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Oral Surgery/Wisdom tooth or molar



I had an x-ray done in 2012 and just after Christmas of 2013 I had pain in my gums above my left back molar. I have noticed my front two teeth have begun to shift into crossing again. The dentist asked why I didn't get my wisdom teeth removed when they did the x-ray and it's because my husband and I didn't and still don't have any insurance. It'll cost approximately $2471.00 for all 4 but I only see the need for the one, though it hasn't hurt since.

However when I saw my dentist to talk about my wisdom teeth they found my left upper back molar has a cavity, I hate that tooth because it is at an angle that food gets stuck in all the time. Then I was told I could get my molar removed and have my wisdom tooth come in instead, by a family member.

What is your opinion?


Nikki - What you describe is not uncommon.  The loss of that tooth may allow the wisdom tooth move forward, but usually by tipping over into the space.  That tipping over can produce gum infection problems due to the tipping over and bacteria being trapped.  It might be the solution for now, but you will need a good dentist to keep an eye on that tipping over tooth.

I hope I have given you some help, but if you have more questions, get back to me and I will try to help and give you a pathway to get better.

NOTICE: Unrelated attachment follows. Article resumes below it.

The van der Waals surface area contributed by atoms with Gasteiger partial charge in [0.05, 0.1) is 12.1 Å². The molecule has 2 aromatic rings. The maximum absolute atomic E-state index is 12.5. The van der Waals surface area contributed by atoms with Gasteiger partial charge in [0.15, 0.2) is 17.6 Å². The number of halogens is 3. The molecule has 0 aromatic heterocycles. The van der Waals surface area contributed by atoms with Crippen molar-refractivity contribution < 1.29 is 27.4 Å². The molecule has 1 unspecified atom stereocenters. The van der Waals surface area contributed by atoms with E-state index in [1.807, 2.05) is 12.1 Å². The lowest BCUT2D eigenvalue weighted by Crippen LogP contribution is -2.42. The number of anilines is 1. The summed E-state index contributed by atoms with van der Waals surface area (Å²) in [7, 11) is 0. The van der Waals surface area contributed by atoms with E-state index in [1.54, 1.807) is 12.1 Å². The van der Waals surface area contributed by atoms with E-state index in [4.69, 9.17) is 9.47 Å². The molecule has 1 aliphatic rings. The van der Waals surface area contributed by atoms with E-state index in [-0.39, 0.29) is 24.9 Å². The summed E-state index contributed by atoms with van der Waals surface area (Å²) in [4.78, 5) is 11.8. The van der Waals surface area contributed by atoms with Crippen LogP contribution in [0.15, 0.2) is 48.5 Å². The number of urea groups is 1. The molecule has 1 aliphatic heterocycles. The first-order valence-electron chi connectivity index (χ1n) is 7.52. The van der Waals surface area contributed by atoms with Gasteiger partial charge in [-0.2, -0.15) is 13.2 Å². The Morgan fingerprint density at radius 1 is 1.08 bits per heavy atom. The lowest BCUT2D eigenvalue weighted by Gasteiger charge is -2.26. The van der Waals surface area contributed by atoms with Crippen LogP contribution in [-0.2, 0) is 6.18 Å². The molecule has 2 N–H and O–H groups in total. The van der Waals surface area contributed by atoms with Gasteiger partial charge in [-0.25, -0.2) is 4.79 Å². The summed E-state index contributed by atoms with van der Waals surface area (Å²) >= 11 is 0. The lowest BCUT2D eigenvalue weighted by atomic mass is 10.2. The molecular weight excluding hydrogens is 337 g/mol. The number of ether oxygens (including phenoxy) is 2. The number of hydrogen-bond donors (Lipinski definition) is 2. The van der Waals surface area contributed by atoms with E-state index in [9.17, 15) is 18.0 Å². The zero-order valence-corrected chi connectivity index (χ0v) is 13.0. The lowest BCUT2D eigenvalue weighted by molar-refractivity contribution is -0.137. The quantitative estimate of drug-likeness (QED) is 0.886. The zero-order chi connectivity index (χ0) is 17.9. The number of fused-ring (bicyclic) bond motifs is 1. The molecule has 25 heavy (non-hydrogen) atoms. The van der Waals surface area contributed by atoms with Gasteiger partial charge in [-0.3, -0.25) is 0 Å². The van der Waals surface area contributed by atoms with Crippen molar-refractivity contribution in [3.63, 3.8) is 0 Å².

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Joel S. Teig, DMD, Diplomate ABOMS, retired


I am a board certified oral and maxillofacial surgeon available to answer questions related to tooth extractions, implant insertion, facial recontruction, facial and oral tumor removal, TMJ dysfunction and various successful treatments, including surgery if all else fails, and occlusal discrepancy requiring orthognathic or jaw surgery.


Board Certified Oral and Maxillofacial Surgeon practicing for over 20 years. Assistant Clincal Professor at State University School of Dentistry.

American Dental Association, American Association of Oral and Maxillofacial Surgeons, American Board of Oral and Maxillofacial Surgeons

BA- University of Connecticut DMD-University of Pennsylvania School of Dental Medicine Oral and Maxillofacial Surgical Residency - Roosevelt Hospital, NYC

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